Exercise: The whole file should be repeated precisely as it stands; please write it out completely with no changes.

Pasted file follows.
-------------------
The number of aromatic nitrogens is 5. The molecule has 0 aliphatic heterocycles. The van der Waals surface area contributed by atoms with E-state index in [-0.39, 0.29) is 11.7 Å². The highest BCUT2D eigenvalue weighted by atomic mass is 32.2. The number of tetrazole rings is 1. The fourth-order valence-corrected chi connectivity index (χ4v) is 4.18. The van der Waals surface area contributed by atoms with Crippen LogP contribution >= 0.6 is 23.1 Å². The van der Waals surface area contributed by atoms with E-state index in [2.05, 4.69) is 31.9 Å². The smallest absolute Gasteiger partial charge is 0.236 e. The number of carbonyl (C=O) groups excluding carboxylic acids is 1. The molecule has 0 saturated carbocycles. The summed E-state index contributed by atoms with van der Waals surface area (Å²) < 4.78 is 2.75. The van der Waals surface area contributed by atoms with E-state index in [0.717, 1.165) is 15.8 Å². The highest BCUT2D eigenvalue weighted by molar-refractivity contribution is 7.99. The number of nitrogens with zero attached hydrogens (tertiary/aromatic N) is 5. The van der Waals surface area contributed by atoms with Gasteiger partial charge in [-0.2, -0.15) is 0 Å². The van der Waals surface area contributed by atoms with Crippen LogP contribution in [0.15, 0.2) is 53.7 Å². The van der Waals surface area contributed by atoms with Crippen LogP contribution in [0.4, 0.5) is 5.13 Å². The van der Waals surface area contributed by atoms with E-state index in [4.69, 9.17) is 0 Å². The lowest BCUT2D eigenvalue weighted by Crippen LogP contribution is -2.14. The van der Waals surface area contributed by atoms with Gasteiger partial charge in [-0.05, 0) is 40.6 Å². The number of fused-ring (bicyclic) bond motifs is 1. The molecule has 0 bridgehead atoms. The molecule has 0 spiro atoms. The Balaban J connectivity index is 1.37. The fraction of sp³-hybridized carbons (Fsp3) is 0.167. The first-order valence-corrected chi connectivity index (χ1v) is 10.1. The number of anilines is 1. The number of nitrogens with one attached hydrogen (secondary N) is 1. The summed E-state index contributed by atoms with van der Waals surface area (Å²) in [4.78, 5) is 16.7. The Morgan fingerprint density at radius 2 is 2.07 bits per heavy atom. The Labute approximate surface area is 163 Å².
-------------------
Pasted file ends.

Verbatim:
The number of aromatic nitrogens is 5. The molecule has 0 aliphatic heterocycles. The van der Waals surface area contributed by atoms with E-state index in [-0.39, 0.29) is 11.7 Å². The highest BCUT2D eigenvalue weighted by atomic mass is 32.2. The number of tetrazole rings is 1. The fourth-order valence-corrected chi connectivity index (χ4v) is 4.18. The van der Waals surface area contributed by atoms with Crippen LogP contribution >= 0.6 is 23.1 Å². The van der Waals surface area contributed by atoms with E-state index in [2.05, 4.69) is 31.9 Å². The smallest absolute Gasteiger partial charge is 0.236 e. The number of carbonyl (C=O) groups excluding carboxylic acids is 1. The molecule has 0 saturated carbocycles. The summed E-state index contributed by atoms with van der Waals surface area (Å²) < 4.78 is 2.75. The van der Waals surface area contributed by atoms with E-state index in [0.717, 1.165) is 15.8 Å². The highest BCUT2D eigenvalue weighted by molar-refractivity contribution is 7.99. The number of nitrogens with zero attached hydrogens (tertiary/aromatic N) is 5. The van der Waals surface area contributed by atoms with Gasteiger partial charge in [-0.2, -0.15) is 0 Å². The van der Waals surface area contributed by atoms with Crippen LogP contribution in [0.15, 0.2) is 53.7 Å². The van der Waals surface area contributed by atoms with Crippen LogP contribution in [0.4, 0.5) is 5.13 Å². The van der Waals surface area contributed by atoms with E-state index in [4.69, 9.17) is 0 Å². The lowest BCUT2D eigenvalue weighted by Crippen LogP contribution is -2.14. The van der Waals surface area contributed by atoms with Gasteiger partial charge in [-0.05, 0) is 40.6 Å². The number of fused-ring (bicyclic) bond motifs is 1. The molecule has 0 bridgehead atoms. The molecule has 0 spiro atoms. The Balaban J connectivity index is 1.37. The fraction of sp³-hybridized carbons (Fsp3) is 0.167. The first-order valence-corrected chi connectivity index (χ1v) is 10.1. The number of anilines is 1. The number of nitrogens with one attached hydrogen (secondary N) is 1. The summed E-state index contributed by atoms with van der Waals surface area (Å²) in [4.78, 5) is 16.7. The Morgan fingerprint density at radius 2 is 2.07 bits per heavy atom. The Labute approximate surface area is 163 Å².